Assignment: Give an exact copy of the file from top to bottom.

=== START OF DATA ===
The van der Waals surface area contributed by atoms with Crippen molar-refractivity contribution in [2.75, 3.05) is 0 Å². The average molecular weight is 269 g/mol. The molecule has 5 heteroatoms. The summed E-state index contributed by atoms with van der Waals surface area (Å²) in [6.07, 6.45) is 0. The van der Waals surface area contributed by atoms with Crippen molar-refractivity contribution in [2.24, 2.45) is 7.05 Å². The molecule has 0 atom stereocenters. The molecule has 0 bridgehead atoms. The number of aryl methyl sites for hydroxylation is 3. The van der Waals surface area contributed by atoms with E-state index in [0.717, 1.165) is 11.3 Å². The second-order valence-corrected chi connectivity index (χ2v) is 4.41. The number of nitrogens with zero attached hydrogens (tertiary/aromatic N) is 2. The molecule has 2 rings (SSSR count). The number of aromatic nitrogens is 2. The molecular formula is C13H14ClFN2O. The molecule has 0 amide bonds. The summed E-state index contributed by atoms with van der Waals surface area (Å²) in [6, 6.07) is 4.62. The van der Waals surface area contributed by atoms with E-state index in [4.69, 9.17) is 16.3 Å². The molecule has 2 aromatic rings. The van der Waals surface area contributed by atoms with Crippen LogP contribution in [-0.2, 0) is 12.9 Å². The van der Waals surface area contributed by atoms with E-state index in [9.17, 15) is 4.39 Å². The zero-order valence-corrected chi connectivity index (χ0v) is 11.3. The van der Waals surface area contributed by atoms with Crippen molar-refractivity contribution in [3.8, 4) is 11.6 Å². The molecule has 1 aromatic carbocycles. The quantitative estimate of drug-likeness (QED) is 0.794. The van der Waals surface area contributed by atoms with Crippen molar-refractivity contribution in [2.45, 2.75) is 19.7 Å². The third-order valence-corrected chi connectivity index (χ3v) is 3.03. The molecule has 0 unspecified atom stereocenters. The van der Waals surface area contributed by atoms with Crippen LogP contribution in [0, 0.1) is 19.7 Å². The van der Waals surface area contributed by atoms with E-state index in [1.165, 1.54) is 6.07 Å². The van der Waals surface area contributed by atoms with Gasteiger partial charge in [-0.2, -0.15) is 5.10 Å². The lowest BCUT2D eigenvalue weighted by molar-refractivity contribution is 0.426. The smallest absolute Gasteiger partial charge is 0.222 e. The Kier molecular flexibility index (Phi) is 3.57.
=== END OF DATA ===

The van der Waals surface area contributed by atoms with Crippen molar-refractivity contribution in [2.75, 3.05) is 0 Å². The average molecular weight is 269 g/mol. The molecule has 5 heteroatoms. The summed E-state index contributed by atoms with van der Waals surface area (Å²) in [6.07, 6.45) is 0. The van der Waals surface area contributed by atoms with Crippen molar-refractivity contribution in [2.24, 2.45) is 7.05 Å². The molecule has 0 atom stereocenters. The molecule has 0 bridgehead atoms. The number of aryl methyl sites for hydroxylation is 3. The van der Waals surface area contributed by atoms with E-state index in [0.717, 1.165) is 11.3 Å². The second-order valence-corrected chi connectivity index (χ2v) is 4.41. The number of nitrogens with zero attached hydrogens (tertiary/aromatic N) is 2. The molecule has 2 rings (SSSR count). The number of aromatic nitrogens is 2. The molecular formula is C13H14ClFN2O. The molecule has 0 amide bonds. The summed E-state index contributed by atoms with van der Waals surface area (Å²) in [6, 6.07) is 4.62. The van der Waals surface area contributed by atoms with E-state index in [4.69, 9.17) is 16.3 Å². The molecule has 2 aromatic rings. The van der Waals surface area contributed by atoms with Crippen LogP contribution in [-0.2, 0) is 12.9 Å². The van der Waals surface area contributed by atoms with E-state index in [9.17, 15) is 4.39 Å². The zero-order valence-corrected chi connectivity index (χ0v) is 11.3. The van der Waals surface area contributed by atoms with Crippen molar-refractivity contribution in [3.8, 4) is 11.6 Å². The molecule has 1 aromatic carbocycles. The quantitative estimate of drug-likeness (QED) is 0.794. The van der Waals surface area contributed by atoms with Crippen molar-refractivity contribution in [2.45, 2.75) is 19.7 Å². The third-order valence-corrected chi connectivity index (χ3v) is 3.03. The molecule has 0 unspecified atom stereocenters. The van der Waals surface area contributed by atoms with Crippen LogP contribution in [0, 0.1) is 19.7 Å². The van der Waals surface area contributed by atoms with E-state index in [1.165, 1.54) is 6.07 Å². The van der Waals surface area contributed by atoms with Gasteiger partial charge in [-0.2, -0.15) is 5.10 Å². The lowest BCUT2D eigenvalue weighted by molar-refractivity contribution is 0.426. The smallest absolute Gasteiger partial charge is 0.222 e. The Kier molecular flexibility index (Phi) is 3.57.